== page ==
Metro Nashville Council members were scheduled to consider three bills Tuesday night related to the Amazon.com and its proposed move to Music City, according to The Nashville Business Journal.
Metro Council members are considering a controversial $15 million incentive package for Amazon to locate a hub downtown.
As The Business Journal went on to say, Amazon has promised to bring 5,000 jobs to Nashville in exchange, but people who don’t like the idea of more corporate incentives have pushed back.
“Metro officials have agreed to pay the company $500 per new job created for seven years, or roughly $15 million,” The Business Journal reported.
The mayor’s office has not yet presented that proposal to the Metro Council, though it’s expected to debut in the coming months.
The first bill council members were to consider as it pertains to Amazon involves, of all things, affordable housing.
As The Tennessee Star reported, Nashville would have to hand out the same amount of money for more affordable housing units as it gives to major corporations to get them to come to the city.
Nashville Metro Council members Fabian Bedne and Colby Sledge are reportedly pushing the idea. But fellow council member Steve Glover said the city is broke.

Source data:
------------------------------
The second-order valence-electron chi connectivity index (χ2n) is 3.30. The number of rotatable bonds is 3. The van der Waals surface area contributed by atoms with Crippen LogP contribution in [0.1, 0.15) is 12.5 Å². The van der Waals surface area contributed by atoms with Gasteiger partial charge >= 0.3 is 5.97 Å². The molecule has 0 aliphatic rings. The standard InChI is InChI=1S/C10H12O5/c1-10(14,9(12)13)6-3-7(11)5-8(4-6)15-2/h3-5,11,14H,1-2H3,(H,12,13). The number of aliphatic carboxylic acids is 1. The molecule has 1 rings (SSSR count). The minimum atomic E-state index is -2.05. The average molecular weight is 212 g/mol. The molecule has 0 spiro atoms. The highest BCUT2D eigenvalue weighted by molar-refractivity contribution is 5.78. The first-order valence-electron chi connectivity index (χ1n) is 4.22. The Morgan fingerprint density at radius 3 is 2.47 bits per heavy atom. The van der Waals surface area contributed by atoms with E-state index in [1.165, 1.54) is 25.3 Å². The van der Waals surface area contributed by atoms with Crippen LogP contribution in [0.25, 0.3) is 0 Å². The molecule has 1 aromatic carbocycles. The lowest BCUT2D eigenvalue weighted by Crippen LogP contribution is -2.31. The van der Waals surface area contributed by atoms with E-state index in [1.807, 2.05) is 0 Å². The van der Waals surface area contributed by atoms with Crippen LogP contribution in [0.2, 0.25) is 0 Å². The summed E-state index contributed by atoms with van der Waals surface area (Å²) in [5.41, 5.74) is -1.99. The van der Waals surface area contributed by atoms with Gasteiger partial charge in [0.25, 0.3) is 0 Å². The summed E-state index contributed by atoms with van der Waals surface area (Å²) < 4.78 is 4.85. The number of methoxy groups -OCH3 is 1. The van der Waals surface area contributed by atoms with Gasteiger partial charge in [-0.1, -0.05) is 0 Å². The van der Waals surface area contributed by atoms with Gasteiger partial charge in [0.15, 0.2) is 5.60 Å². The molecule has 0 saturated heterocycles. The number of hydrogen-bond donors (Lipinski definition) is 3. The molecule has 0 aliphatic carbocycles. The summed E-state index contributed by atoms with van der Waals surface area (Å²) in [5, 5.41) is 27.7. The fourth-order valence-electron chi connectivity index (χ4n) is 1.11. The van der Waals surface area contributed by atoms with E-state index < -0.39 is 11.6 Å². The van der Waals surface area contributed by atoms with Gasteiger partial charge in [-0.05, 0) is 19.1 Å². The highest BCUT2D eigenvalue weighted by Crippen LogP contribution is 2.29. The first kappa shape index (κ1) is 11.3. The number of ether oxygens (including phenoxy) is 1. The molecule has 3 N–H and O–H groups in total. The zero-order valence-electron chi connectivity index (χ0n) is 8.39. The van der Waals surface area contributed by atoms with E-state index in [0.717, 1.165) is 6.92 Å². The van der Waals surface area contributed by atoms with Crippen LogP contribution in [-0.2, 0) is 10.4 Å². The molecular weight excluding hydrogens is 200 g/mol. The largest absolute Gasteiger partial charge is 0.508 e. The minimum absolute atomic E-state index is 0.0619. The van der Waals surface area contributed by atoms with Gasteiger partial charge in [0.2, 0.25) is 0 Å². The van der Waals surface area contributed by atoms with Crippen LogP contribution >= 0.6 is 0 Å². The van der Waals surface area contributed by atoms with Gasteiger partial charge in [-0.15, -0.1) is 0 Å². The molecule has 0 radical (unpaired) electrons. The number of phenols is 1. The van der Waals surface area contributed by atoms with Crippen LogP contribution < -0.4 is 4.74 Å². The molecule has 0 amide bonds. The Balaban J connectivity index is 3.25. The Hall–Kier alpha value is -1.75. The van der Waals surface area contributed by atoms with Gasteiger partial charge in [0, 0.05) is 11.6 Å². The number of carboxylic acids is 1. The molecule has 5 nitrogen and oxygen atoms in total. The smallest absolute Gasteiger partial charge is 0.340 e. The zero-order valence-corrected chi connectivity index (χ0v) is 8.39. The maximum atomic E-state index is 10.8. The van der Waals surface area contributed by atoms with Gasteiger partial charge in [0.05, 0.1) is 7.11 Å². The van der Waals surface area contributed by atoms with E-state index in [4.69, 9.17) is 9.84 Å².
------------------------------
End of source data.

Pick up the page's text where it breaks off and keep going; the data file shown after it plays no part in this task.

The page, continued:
As The Business Journal reported, members of the Metro Budget & Finance Committee voted not to recommend that bill to the full council.
Council members were to consider another bill that would tie the Amazon incentives to wage increases for city employees.
County officials had already done away with a plan to provide them with cost-of-living increases because city finances were tight, The Business Journal reported.
“That crunch, and the tensions it sparked, culminated in the narrow defeat of a property-tax increase,” the paper reported.
“Since its debut and ultimate deferment, the resolution has undergone a minor change: It now asks that Metro ‘refrain from providing economic incentives to Amazon or to any other entity unless and until employees of the Metropolitan Government receive cost of living adjustments.’”
The third bill for Metro council members to consider involves real estate, according to The Business Journal.
“Metro wants approval to reimburse real estate developer Southwest Value Partners for $15.3 million in infrastructure-related expenses within its massive Nashville Yards project,” the paper reported.
“Overall, the company expects to invest nearly $80 million into infrastructure, meaning Metro would only fit the bill for roughly 20 percent of the project’s total costs. Metro’s portion of the deal is tied to upgrading water and sewer systems, installing traffic lights and construction of sidewalks and roads. After some debate Monday, the Budget & Finance Committee voted to recommend approval of the bill.”
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Chris Butler is an investigative journalist at The Tennessee Star. Follow Chris on Facebook. Email tips to [email protected]
Photo “Fabian Bedne” by Fabian Bedne.
Photo “Colby Sledge” by Colby Sledge.
Background Photo “Nashville City Hall” by Nicolas Henderson. CC BY 2.0.